Vetaal in the workplace – Millennial Loyalty

Vikram and Vetaal is the retelling of the Baital pachisi that was translated from the Vetaal Panchavimshati part of Kathasaritsagar, an 11-century work in Sanskrit. Vetaal in the workplace adapts the concept of Vetaal – a wise vampire asking the right questions after narrating a great story to modern workplace situations. This story is NOT from the original series.

The Story….

An often heard children’s folk tale of the pandit and the boatman comes to my mind. A very learned pandit one day decides to cross a river and hires a boatman. Looking at the gathering clouds the boatman warns of the oncoming storm. The pandit says, “don’t worry I have an umbrella”.

They decide to cross the river. The pandit on seeing the clouds swirling asks the boatman, “do you know about the galaxies and stars beyond this cloud?” The boatman doesn’t and the pandit says, ‘what a wasted life’.

They continue their ride when suddenly the pandit begins to sing and asks the boatman if he knows the raga. The boatman obviously doesn’t and the pandit derogates him for his lack of finer skills.

The clouds gather closer and it begins to rain. The river suddenly becomes violent and the boatman asks, “Panditji do you know how to swim?” The pandit does not. We know the ending to the story of course. 

The Corporate Tale…

Something like the pandit is Samay in our corporate story. Samay is a manager and leads a team of 23 millennials. One of them is Varun. A brilliant marketing executive who is quitting the organization. Samay has offered him a better package and even promised a promotion by year-end. Varun still wants to quit. The best part is Varun does not have another job ready nor is he from an affluent family. Samay just does not understand how Varun can turn down the offer given to him. 

Vetaal’s Riddle: What is Samay really concerned about? Why did Varun quit the job?

Samay and the pandit in the story are absolutists in that they only see things in terms of rights and wrongs. Thinking in terms of “my way” is right and therefore “other ways” are wrong is the basis for polarising any relationship, which quickly results in converting discussions into power struggles. Samar’s biggest concern is how come an offer that he would jump at did not attract Varun enough to change his decision. And there lies the problem, the lens is always Samay’s.

Through the lens of difference, the story from Varun’s point of view is very different. 

Varun is a brilliant marketer. He was 16 years old when he started a youtube channel. In the last 10 years, his channel has been growing steadily and has 100,000 followers. He has been marketing digitally for the last ten years. He is doing great. When he joined the Organisation he wanted to make a difference in the Organization’s online presence. But he is stuck in a team that uses traditional methods. More importantly, the team and Samay, his boss treat him like a fresher when he has ten years of experience running his own digital platform. Varun felt his creativity and his experience was not respected. He already freelances to a few companies and the lure to do more freelancing where his expertise is acknowledged was tempting. Varun quit because his ideas and creativity were not recognized.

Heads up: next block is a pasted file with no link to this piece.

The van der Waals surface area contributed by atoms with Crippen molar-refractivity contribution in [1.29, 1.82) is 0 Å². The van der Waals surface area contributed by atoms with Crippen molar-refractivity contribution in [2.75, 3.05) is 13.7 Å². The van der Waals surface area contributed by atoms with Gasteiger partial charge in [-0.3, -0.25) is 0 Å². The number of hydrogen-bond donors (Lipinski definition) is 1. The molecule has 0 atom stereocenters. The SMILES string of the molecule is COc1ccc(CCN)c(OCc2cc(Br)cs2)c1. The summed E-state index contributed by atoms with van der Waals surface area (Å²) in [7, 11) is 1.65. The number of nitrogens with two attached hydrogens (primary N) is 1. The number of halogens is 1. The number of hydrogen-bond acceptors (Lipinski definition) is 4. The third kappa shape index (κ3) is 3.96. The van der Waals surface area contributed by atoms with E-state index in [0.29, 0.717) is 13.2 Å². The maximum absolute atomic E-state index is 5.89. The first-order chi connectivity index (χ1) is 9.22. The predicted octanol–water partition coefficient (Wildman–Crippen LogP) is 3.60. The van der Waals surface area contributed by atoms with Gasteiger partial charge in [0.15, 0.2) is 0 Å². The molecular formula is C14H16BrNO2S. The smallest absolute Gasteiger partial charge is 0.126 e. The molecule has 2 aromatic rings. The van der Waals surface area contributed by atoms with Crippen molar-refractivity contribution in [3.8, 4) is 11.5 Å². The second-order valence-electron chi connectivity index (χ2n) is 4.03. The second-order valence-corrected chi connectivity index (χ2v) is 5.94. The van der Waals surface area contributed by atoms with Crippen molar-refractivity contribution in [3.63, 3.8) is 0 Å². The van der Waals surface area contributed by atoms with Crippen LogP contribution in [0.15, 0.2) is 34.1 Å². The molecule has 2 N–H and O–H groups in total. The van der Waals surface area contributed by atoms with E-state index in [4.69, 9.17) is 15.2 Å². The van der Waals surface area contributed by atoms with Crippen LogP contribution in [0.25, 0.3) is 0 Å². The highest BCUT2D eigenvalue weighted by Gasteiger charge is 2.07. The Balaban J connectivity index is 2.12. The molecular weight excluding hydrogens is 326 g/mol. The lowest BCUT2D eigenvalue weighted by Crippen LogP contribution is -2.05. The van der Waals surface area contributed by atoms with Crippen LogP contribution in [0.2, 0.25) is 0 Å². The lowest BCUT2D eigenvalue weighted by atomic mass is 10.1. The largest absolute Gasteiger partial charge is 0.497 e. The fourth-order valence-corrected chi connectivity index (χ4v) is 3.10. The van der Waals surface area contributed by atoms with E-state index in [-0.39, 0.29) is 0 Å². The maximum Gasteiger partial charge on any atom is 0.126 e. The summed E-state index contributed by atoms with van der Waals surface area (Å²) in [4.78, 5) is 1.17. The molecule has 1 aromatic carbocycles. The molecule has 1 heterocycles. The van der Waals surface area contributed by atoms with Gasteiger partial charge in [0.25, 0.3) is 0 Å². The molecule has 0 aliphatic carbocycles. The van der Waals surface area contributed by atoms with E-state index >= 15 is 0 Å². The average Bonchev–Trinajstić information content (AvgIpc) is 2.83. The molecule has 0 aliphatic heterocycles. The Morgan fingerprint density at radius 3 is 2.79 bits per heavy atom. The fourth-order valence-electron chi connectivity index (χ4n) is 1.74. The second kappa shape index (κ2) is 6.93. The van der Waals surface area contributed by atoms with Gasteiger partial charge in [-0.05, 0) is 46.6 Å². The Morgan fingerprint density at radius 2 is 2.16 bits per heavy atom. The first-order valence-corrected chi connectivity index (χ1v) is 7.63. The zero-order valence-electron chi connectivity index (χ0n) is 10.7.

The story brings to light two very important aspects of the millennial generation and therefore their sense of loyalty. 

  •  Meaningful work consistently ranks high among qualities craved by the millennial generation. The misunderstanding about Millennials that they are entitled and lazy comes from absolutist’s projections. Meaningful work for the millennials also extends to work and life balance. A recent Price Waterhouse Coopers research states “Millennials do not believe that productivity should be measured by the number of hours worked at the office, but by the output of the work performed. They view work as a ‘thing’ and not a ‘place.’”
  •  The opportunities provided by the gig economy are high. According to the Deloitte Global Millennial Survey 2019, Eighty-four percent of millennials and 81% of Gen Z’ers surveyed said they would consider joining the gig economy. However, for India, this figure is higher as 94% millennials.

What does this mean to employers of millennials? A possible idea is to work from both ends of this problem.

  1. Bring more meaning to everyday work with a shared vision, a creative culture, and flexible systems.
  2. To accept that a few will leave whatever the effort and to make exits comfortable so that people in the Organization feel cherished.

Please share what your organization is doing to manage millennial loyalty in the comments below. 

Do you have a leadership story to share? Drop an email to latha@drlathavijaybaskar.com 

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